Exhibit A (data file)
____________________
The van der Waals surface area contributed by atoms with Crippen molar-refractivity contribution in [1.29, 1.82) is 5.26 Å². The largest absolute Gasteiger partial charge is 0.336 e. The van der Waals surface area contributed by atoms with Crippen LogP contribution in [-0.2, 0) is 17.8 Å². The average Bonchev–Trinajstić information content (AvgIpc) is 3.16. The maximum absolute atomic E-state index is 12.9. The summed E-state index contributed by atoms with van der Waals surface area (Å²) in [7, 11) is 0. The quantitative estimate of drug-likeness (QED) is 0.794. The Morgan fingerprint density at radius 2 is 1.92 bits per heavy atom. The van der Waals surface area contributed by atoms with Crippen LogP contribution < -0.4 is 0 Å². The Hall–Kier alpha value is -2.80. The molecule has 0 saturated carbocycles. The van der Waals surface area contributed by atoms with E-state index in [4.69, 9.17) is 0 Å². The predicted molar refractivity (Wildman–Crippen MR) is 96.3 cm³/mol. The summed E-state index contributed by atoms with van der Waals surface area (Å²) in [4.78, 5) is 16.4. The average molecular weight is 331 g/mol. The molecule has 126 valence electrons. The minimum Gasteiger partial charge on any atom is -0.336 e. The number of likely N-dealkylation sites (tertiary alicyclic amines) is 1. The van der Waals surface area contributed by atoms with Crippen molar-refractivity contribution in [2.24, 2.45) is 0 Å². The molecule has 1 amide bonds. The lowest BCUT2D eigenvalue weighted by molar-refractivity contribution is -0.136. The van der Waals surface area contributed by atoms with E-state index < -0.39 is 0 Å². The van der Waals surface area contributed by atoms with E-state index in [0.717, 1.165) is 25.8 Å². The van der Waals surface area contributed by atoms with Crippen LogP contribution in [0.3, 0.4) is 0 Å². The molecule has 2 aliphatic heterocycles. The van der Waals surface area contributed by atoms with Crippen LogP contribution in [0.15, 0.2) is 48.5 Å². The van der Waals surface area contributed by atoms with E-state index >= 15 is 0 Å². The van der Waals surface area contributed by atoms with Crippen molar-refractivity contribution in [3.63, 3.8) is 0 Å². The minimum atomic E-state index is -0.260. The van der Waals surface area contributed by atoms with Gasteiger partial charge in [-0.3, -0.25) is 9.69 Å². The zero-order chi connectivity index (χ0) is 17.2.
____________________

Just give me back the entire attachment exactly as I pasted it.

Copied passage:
The van der Waals surface area contributed by atoms with Crippen molar-refractivity contribution in [1.29, 1.82) is 5.26 Å². The largest absolute Gasteiger partial charge is 0.336 e. The van der Waals surface area contributed by atoms with Crippen LogP contribution in [-0.2, 0) is 17.8 Å². The average Bonchev–Trinajstić information content (AvgIpc) is 3.16. The maximum absolute atomic E-state index is 12.9. The summed E-state index contributed by atoms with van der Waals surface area (Å²) in [7, 11) is 0. The quantitative estimate of drug-likeness (QED) is 0.794. The Morgan fingerprint density at radius 2 is 1.92 bits per heavy atom. The van der Waals surface area contributed by atoms with Crippen LogP contribution < -0.4 is 0 Å². The Hall–Kier alpha value is -2.80. The molecule has 0 saturated carbocycles. The van der Waals surface area contributed by atoms with E-state index in [4.69, 9.17) is 0 Å². The predicted molar refractivity (Wildman–Crippen MR) is 96.3 cm³/mol. The summed E-state index contributed by atoms with van der Waals surface area (Å²) in [4.78, 5) is 16.4. The average molecular weight is 331 g/mol. The molecule has 126 valence electrons. The minimum Gasteiger partial charge on any atom is -0.336 e. The number of likely N-dealkylation sites (tertiary alicyclic amines) is 1. The van der Waals surface area contributed by atoms with Crippen molar-refractivity contribution in [2.24, 2.45) is 0 Å². The molecule has 1 amide bonds. The lowest BCUT2D eigenvalue weighted by molar-refractivity contribution is -0.136. The van der Waals surface area contributed by atoms with E-state index < -0.39 is 0 Å². The van der Waals surface area contributed by atoms with E-state index in [0.717, 1.165) is 25.8 Å². The van der Waals surface area contributed by atoms with Crippen LogP contribution in [0.3, 0.4) is 0 Å². The molecule has 2 aliphatic heterocycles. The van der Waals surface area contributed by atoms with Crippen LogP contribution in [0.15, 0.2) is 48.5 Å². The van der Waals surface area contributed by atoms with E-state index >= 15 is 0 Å². The van der Waals surface area contributed by atoms with Crippen molar-refractivity contribution in [3.63, 3.8) is 0 Å². The minimum atomic E-state index is -0.260. The van der Waals surface area contributed by atoms with Gasteiger partial charge in [-0.3, -0.25) is 9.69 Å². The zero-order chi connectivity index (χ0) is 17.2.